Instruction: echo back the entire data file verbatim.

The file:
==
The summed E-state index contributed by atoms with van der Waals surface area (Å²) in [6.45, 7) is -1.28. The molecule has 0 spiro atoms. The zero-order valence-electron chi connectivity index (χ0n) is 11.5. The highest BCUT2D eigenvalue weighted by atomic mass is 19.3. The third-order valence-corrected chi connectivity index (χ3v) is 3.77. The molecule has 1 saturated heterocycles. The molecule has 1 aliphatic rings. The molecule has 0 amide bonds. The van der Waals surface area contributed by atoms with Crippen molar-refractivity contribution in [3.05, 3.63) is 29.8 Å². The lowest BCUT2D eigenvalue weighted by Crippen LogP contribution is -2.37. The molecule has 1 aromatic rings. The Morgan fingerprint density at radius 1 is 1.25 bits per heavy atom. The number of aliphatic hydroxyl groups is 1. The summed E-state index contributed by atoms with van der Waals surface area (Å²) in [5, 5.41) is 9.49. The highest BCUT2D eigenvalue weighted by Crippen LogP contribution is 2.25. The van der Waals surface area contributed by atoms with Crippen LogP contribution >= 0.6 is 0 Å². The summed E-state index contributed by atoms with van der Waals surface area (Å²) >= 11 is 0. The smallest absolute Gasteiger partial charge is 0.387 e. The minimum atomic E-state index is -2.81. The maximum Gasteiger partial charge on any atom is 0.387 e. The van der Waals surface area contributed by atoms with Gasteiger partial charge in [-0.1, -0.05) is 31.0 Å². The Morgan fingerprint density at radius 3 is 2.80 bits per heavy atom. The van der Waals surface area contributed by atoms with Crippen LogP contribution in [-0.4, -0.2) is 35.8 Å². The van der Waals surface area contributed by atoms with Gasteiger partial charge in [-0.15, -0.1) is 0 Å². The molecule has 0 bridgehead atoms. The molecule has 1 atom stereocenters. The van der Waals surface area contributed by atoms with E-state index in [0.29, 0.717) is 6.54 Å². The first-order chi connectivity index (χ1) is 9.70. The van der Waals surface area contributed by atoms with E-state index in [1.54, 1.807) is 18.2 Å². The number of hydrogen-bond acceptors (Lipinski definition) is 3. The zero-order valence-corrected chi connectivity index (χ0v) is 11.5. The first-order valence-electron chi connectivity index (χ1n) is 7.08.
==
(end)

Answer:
The summed E-state index contributed by atoms with van der Waals surface area (Å²) in [6.45, 7) is -1.28. The molecule has 0 spiro atoms. The zero-order valence-electron chi connectivity index (χ0n) is 11.5. The highest BCUT2D eigenvalue weighted by atomic mass is 19.3. The third-order valence-corrected chi connectivity index (χ3v) is 3.77. The molecule has 1 saturated heterocycles. The molecule has 1 aliphatic rings. The molecule has 0 amide bonds. The van der Waals surface area contributed by atoms with Crippen molar-refractivity contribution in [3.05, 3.63) is 29.8 Å². The lowest BCUT2D eigenvalue weighted by Crippen LogP contribution is -2.37. The molecule has 1 aromatic rings. The Morgan fingerprint density at radius 1 is 1.25 bits per heavy atom. The number of aliphatic hydroxyl groups is 1. The summed E-state index contributed by atoms with van der Waals surface area (Å²) in [5, 5.41) is 9.49. The highest BCUT2D eigenvalue weighted by Crippen LogP contribution is 2.25. The van der Waals surface area contributed by atoms with Crippen LogP contribution >= 0.6 is 0 Å². The summed E-state index contributed by atoms with van der Waals surface area (Å²) >= 11 is 0. The smallest absolute Gasteiger partial charge is 0.387 e. The minimum atomic E-state index is -2.81. The maximum Gasteiger partial charge on any atom is 0.387 e. The van der Waals surface area contributed by atoms with Gasteiger partial charge in [-0.1, -0.05) is 31.0 Å². The Morgan fingerprint density at radius 3 is 2.80 bits per heavy atom. The van der Waals surface area contributed by atoms with Crippen LogP contribution in [-0.4, -0.2) is 35.8 Å². The van der Waals surface area contributed by atoms with Gasteiger partial charge in [-0.15, -0.1) is 0 Å². The molecule has 0 bridgehead atoms. The molecule has 1 atom stereocenters. The van der Waals surface area contributed by atoms with E-state index in [0.29, 0.717) is 6.54 Å². The first-order chi connectivity index (χ1) is 9.70. The van der Waals surface area contributed by atoms with E-state index in [1.54, 1.807) is 18.2 Å². The number of hydrogen-bond acceptors (Lipinski definition) is 3. The zero-order valence-corrected chi connectivity index (χ0v) is 11.5. The first-order valence-electron chi connectivity index (χ1n) is 7.08.